Charlie had a great post a few days back.
When I review my notes I see that I have been asking myself in so many different contexts, how can we help the operators. How do we give them incentives to open one layer and then move money to another layer? How to we help them loosen control of one layer to enhance the value in other layers? How do we avoid an end-run around immobile operators (pun intended) and bring them in? How do we help them build a rich ecosystem for all to grow?
They are crucial to our success and we to theirs.
My suggestion is that operators spend more time trying to find other layers to get money from (not wring more money out of the same game), and make other layers a lot more free (can you say access?); that they open themselves up a bit in an enlightened way and not be over protectionist (as in locking phones, for one)…that they understand that control restricts and that easier distribution and lower barriers to entry lead to new levels of creativity; that they remove the complexity making it hard for even them to grow, and to keep things simple – in technology, in services, in pricing, in access, in everything.
I don’t have an answer but he’s bang on with his analysis of the problem as well as the reason this is a timely discussion. One upcoming challenge is that the off-deck conversations are heating upâ€”so we may soon see the operators start to panic. To me, this is just proof that there are lots of people (big and small) who want to participate in our currently underdeveloped ecosystem.
If the operators were smart(er)â€”and I agree Charlie, they already are smart,useful and need to be there â€”they’d realize that providing access will only encourage participation.
The music business hasn’t exactly collapsed because of mp3 sales. Sure the business changed, and sales may now be occurring in a different way (smaller chunks for example) but then again some of the overhead has gone down (no CD’s to burn, no packaging to print, fewer distribution costs.) And discoveryâ€”although still problematicâ€”has increased as well; which has likely provided increased global sales in music that was traditionally very niche or regional. Ironicallyâ€”we used to have a hard time finding music because discovery was only local (your store, in your town.) Now it’s virtual and global but we have the problem of a bit too much choiceâ€”and discovery becomes a challenge once again. We also have to deal with the fact that we may be paying twice for the same music we bought years ago on CD.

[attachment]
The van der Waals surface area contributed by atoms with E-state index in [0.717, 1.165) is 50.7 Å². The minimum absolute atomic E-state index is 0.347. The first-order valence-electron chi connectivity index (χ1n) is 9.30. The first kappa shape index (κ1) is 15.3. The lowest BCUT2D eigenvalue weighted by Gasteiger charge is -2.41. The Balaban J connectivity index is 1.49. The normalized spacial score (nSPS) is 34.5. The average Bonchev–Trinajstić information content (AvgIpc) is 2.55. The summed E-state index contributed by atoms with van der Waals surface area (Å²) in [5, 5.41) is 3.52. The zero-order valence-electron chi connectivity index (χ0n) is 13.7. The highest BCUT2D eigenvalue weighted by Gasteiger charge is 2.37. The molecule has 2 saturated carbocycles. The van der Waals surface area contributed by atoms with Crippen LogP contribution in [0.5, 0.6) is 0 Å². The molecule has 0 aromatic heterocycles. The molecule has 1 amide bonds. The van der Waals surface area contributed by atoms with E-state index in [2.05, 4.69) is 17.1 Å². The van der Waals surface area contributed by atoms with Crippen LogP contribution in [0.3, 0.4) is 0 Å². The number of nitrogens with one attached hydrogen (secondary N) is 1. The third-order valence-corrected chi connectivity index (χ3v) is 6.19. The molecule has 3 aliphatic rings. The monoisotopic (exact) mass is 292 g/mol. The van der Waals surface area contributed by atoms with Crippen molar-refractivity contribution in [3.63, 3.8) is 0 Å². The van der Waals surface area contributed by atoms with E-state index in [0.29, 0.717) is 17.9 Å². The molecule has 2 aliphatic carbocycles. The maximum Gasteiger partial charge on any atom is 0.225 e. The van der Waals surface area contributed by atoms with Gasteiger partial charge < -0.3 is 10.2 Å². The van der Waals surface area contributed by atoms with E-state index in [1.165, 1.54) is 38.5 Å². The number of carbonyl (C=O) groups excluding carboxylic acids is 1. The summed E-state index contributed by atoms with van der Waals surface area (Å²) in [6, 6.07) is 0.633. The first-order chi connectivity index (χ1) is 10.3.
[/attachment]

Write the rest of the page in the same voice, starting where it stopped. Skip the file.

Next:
So it’s a challenge for us as consumers and a challenge for ‘them’ as providers and promoters. But isn’t that what technology and ‘progress’ is all about? Show me one man-made invention of business, economics, technology or science that didn’t end up with negative un-intended consequences to balance out the positive ones? The idea that you can have your cake and eat it too every single time is unrealistic on both sides of the equation. And when you think of it in historical terms, it’s positively hillarious to keep having these hissy fits of “but it’s always been like this and we don’t want it to change…” about things that often didn’t exist five years ago.
So I see lots of parallels in the mobile industry with what’s happened with music the past few years (and as Cory pointed outâ€”with sheet music years ago.) What will make this all work out in the end is creativity and the ability to re-think our existing models and not be quite so greedy (and content creators, I’m talking to you too:-) Content that’s off-deck doesn’t have to be billed off-deck for example. As a matter of fact, it makes sense to bill it through the operator since the billing relationship already exists and lumping it into a phone bill also makes it easier to impulse buy. Of course the operators can then take a cut.
Then of course there’s data. Whether you scan a QR code, punch in a short code found on a subway poster, download a widget, access an on-device-portal, discover and click through a mobile ad, or use a scratch card to access or discover contentâ€”you still incur data charges. There’s tons of studies pointing to the fact that mobile data use is growing but still highly under-utilized by certain segments of the population. I don’t know about you but having an Alexandria’s worth of mobile content to choose from would certainly make me use it more. As would reasonable prices of course.
Diversity in the ecosystem also opens content up to the now well recognized principles of the long-tail. It’s way harder for an operator to interest their 50 million subscribers in 100 random games than for my local yoga studio to interest me in a bunch of yoga-related content that they know may already interest me. Sure the operators could start partnering with thousands of local retailers to sell carefully segmented catalogues of content but that’s just plain inefficient. If anything, let lots of niche aggregators do that (and there’s that access and openness again.) Or offer affiliate services so smaller organizations can hook into the on-deck or aggregate catalogues and promote products direct to their constituents. Then there’s the ability to self-publish (Web 2.0 style) which we’re beginning to see examples of but would also benefit from more access and openness at the operator level.
So maybe (in response to Charlie) the first thing we should do is begin to (regularly and aggressively remind them of the past to better help them envision a future that will be sustainable for all of us.